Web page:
RUC destroyed vital evidence in shoot-to-kill operation

RUC destroyed vital evidence in shoot-to-kill operation

May 20th 2003

At a preliminary inquest hearing today in Dungannon into the killings
of 4 men at Clonoe, 3 men at Coagh, both by the SAS, and 76 year-old
pensioner Roseanne Mallon at Dungannon also by loyalists, a detective
from PSNI told the court that vital documents relating to the SAS
killings at Coagh had been destroyed.

During the proceedings, which are to determine the relevance of
material requested by families and their lawyers that will eventually
allow the inquests to being proper, a Police representative, Mr. Lynas,
told the Coroner that ‘original notes of question and answer sessions
with soldiers involved in the Coagh killings, and some forensic notes,
and other statements had been destroyed.’

Coroner Roger McLarnon
told the court that the documents were ‘central to the court’ and that
this was ‘clearly unsatisfactory’. The Coroner asked ‘when had these
been destroyed’ and ‘under what authority’? The court was told that
this occurred in 1996.

It was also revealed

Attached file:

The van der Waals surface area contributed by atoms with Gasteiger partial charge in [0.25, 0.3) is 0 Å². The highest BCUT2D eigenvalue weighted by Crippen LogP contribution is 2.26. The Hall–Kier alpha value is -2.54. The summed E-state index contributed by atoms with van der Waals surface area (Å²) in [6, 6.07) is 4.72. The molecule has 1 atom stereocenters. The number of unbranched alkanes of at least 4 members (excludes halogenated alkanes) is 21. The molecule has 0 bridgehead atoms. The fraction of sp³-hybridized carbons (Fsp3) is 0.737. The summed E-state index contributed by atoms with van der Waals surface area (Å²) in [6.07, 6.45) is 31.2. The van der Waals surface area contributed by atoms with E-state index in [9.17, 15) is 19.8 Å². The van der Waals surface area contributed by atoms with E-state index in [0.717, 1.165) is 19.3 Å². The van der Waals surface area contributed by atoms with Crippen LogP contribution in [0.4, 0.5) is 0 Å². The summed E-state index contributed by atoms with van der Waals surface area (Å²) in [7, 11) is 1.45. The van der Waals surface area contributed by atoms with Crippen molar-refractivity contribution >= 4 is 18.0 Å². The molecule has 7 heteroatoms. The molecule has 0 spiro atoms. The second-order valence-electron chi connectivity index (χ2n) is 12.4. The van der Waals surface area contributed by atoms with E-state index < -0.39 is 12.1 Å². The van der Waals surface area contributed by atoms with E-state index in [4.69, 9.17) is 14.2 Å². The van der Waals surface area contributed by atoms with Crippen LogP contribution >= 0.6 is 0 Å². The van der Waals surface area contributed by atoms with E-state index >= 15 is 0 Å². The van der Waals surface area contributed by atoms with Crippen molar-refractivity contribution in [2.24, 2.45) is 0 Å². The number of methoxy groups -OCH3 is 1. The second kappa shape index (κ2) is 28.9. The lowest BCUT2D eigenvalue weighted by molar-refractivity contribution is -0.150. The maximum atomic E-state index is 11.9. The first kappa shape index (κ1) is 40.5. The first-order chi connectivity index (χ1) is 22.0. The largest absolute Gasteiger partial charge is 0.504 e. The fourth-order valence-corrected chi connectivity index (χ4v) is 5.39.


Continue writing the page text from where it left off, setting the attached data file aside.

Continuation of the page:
that in relation to the Coagh killings that no official statements had
been taken of soldiers and that only question and answer sessions took

The reason offered to the court for the destruction of the documents
was that while in Gough Barracks they had been stored in an area which
had been contaminated by asbestos dust and therefore in the interests
of Health & Safety had to be destroyed.

The Coroner had asked ‘would it have been proper to seal the material
and make copies?’ and asked that the ‘principle parties that took these
decisions clarify for the court why this had not occurred.’

Responding to the claims a Relatives for Justice spokesperson said:
‘The central issues in all of these cases are that the MOD and the PSNI
are withholding vital material both from the Coroner and the families’
legal teams. This has been ongoing for just over a year. The claims
today have moved beyond previous claims of public interest and are both
bold and breathtaking. They are also somewhat convenient. To at this
stage introduce or offer this excuse is an insult to our intelligence.
Why when these documents were first sought over a year ago did this
claim not arise, but yet it now is revealed when possibly the Coroner
might seek and rule that they are relevant to inquests?

It is also incredible that no official statements were taken of the SAS
members responsible for the killings. We are determined to get to the
bottom of these matters and use every legal and civil mechanism
available in our collective quest for truth and justice in these
cases.’ ENDS